Gilead's hep C star Harvoni, BMS' cancer med Opdivo lead ranks of 'exciting' launches

Which launches are the ones to watch? That can vary depending on who you're talking to. But as Bloomberg Intelligence recently found, industry members and healthcare investors have some similar ideas this year--and unsurprisingly, they've got their eyes on Gilead's Harvoni.

In a survey of healthcare investors and members of the Biotechnology Industry Organization (BIO) trade group, Bloomberg Intelligence found that 47% of respondents pointed to hep C drugs when asked which 2014 approvals will be the most commercially exciting in 2015. Of those, 76% said they're looking at Harvoni, with fellow Gilead ($GILD) med Sovaldi and AbbVie's ($ABBV) competing Viekira Pak trailing far behind.

It's no surprise Harvoni is stirring up the most attention among last year's FDA green lights. The next-gen therapy--a combo of Sovaldi and a newer antiviral, ledipasvir--recently stole the launch crown from Sovaldi itself, which zoomed to blockbuster status last year. On Harvoni's resume: $2.27 billion in its first quarter on the U.S. market--and that's including two weeks of missed sales time on account of its Oct. 10 approval date.

Behind Harvoni, though, investors and industry diverged a bit. While industry respondents favored Sovaldi over Viekira, for investors, it was the other way around; 14% of them were most amped about AbbVie's med--which touched off a pricing war when the Illinois company struck an exclusive deal with PBM Express Scripts ($ESRX)--versus just 8% who found Sovaldi most intriguing in the hep C category.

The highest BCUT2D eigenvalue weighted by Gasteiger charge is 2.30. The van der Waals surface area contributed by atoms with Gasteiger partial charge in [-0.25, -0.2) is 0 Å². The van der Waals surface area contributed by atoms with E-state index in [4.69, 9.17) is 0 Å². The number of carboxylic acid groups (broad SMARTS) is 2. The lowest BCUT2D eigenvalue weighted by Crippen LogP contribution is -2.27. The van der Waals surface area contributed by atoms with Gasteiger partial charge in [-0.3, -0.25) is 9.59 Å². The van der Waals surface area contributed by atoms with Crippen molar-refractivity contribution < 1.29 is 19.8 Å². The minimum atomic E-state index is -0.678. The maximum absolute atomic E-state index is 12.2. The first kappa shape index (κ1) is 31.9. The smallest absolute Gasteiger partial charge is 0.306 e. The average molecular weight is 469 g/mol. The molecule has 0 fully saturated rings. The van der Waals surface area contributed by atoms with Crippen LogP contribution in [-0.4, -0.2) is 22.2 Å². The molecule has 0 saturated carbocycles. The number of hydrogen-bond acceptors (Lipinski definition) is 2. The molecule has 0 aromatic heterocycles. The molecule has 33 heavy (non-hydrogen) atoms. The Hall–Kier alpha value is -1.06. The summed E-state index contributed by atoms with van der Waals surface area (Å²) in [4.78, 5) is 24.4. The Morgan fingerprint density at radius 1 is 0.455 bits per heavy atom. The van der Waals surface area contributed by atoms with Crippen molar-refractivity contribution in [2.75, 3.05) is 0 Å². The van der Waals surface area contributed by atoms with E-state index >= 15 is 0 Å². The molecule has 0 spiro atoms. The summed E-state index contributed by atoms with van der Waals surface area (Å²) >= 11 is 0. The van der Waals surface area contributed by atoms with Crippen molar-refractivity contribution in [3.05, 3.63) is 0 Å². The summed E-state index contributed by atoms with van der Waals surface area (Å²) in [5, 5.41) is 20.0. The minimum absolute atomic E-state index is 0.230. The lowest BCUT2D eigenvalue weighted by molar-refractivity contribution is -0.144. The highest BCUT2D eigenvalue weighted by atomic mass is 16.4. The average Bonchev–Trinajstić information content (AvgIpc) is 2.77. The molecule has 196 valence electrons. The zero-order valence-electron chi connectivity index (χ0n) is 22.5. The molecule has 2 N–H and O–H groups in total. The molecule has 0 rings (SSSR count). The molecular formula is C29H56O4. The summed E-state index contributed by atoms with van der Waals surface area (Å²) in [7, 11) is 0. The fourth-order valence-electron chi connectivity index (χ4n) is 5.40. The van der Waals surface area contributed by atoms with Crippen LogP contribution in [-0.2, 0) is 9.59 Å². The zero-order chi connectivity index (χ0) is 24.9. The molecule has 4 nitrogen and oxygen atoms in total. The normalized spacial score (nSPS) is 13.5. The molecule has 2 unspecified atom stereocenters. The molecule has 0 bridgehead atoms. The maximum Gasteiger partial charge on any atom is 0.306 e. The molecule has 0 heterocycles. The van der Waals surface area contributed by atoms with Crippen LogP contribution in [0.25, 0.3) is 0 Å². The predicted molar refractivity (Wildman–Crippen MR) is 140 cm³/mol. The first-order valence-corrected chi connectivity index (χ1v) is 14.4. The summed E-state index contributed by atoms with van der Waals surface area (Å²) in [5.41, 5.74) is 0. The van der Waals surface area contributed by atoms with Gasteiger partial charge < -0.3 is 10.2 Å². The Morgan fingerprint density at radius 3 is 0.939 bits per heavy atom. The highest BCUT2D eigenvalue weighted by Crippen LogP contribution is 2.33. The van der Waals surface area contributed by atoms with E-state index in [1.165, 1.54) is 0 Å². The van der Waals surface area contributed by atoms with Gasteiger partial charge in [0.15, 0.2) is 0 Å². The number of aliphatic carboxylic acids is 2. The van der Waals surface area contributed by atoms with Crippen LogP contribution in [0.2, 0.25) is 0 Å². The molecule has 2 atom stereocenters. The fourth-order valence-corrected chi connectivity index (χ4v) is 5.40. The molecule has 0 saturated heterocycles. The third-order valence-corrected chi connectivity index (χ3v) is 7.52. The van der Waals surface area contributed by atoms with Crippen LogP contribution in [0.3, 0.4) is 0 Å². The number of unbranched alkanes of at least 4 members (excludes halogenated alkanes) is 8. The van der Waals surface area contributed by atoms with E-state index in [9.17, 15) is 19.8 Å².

Sentiments aligned once again, though, when looking at PD-1 drugs--the red-hot checkpoint inhibitors that recently broke into the cancer market. After the hep C newcomers, this group garnered the most attention, with 28% of participants electing them as most exciting. Again, that's not much of a surprise, considering the promise they've shown in trials. Big Pharma has certainly gotten the message, with Roche ($RHHBY), AstraZeneca ($AZN) and a Merck KGaA/Pfizer ($PFE) team racing to bring their own rivals to market.

The interesting part of the PD-1 findings? Despite Merck's first-to-market advantage for melanoma therapy Keytruda over Bristol-Myers Squibb's ($BMY) Opdivo--and the fact that both drugmakers have rolled out lung cancer data for the treatments--70% of industry and investor respondents agreed that Opdivo would steal the show this year.

- see the survey results (PDF)

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